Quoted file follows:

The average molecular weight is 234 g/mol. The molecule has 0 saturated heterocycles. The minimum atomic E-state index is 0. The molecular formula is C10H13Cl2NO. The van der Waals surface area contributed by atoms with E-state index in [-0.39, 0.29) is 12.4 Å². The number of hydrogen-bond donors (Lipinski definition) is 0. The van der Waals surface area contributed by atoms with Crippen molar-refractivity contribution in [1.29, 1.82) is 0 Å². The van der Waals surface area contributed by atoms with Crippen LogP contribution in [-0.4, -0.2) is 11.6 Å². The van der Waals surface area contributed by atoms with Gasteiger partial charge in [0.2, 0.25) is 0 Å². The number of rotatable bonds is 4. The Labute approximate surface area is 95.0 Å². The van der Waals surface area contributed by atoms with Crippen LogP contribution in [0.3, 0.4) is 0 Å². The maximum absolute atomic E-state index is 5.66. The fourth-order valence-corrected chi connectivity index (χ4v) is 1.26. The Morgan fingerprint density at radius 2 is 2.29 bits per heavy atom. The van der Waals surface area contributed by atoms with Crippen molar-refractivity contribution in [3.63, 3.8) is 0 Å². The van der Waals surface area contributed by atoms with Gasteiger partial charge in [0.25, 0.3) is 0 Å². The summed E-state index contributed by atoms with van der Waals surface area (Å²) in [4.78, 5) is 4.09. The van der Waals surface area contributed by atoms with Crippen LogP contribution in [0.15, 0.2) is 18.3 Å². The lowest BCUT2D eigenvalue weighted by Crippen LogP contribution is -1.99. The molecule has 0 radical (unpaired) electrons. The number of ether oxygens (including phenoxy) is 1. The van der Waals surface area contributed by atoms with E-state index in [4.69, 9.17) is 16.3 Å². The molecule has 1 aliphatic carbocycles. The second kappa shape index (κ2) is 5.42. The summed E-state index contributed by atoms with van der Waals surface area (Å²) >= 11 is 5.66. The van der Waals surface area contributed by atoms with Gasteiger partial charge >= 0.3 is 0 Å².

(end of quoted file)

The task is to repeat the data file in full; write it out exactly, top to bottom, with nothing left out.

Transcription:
The average molecular weight is 234 g/mol. The molecule has 0 saturated heterocycles. The minimum atomic E-state index is 0. The molecular formula is C10H13Cl2NO. The van der Waals surface area contributed by atoms with E-state index in [-0.39, 0.29) is 12.4 Å². The number of hydrogen-bond donors (Lipinski definition) is 0. The van der Waals surface area contributed by atoms with Crippen molar-refractivity contribution in [1.29, 1.82) is 0 Å². The van der Waals surface area contributed by atoms with Crippen LogP contribution in [-0.4, -0.2) is 11.6 Å². The van der Waals surface area contributed by atoms with Gasteiger partial charge in [0.2, 0.25) is 0 Å². The number of rotatable bonds is 4. The Labute approximate surface area is 95.0 Å². The van der Waals surface area contributed by atoms with Crippen LogP contribution in [0.3, 0.4) is 0 Å². The maximum absolute atomic E-state index is 5.66. The fourth-order valence-corrected chi connectivity index (χ4v) is 1.26. The Morgan fingerprint density at radius 2 is 2.29 bits per heavy atom. The van der Waals surface area contributed by atoms with Crippen molar-refractivity contribution in [3.63, 3.8) is 0 Å². The van der Waals surface area contributed by atoms with Gasteiger partial charge in [0.25, 0.3) is 0 Å². The summed E-state index contributed by atoms with van der Waals surface area (Å²) in [4.78, 5) is 4.09. The van der Waals surface area contributed by atoms with Crippen LogP contribution in [0.15, 0.2) is 18.3 Å². The lowest BCUT2D eigenvalue weighted by Crippen LogP contribution is -1.99. The molecule has 0 radical (unpaired) electrons. The number of ether oxygens (including phenoxy) is 1. The van der Waals surface area contributed by atoms with E-state index in [4.69, 9.17) is 16.3 Å². The molecule has 1 aliphatic carbocycles. The second kappa shape index (κ2) is 5.42. The summed E-state index contributed by atoms with van der Waals surface area (Å²) >= 11 is 5.66. The van der Waals surface area contributed by atoms with Gasteiger partial charge >= 0.3 is 0 Å².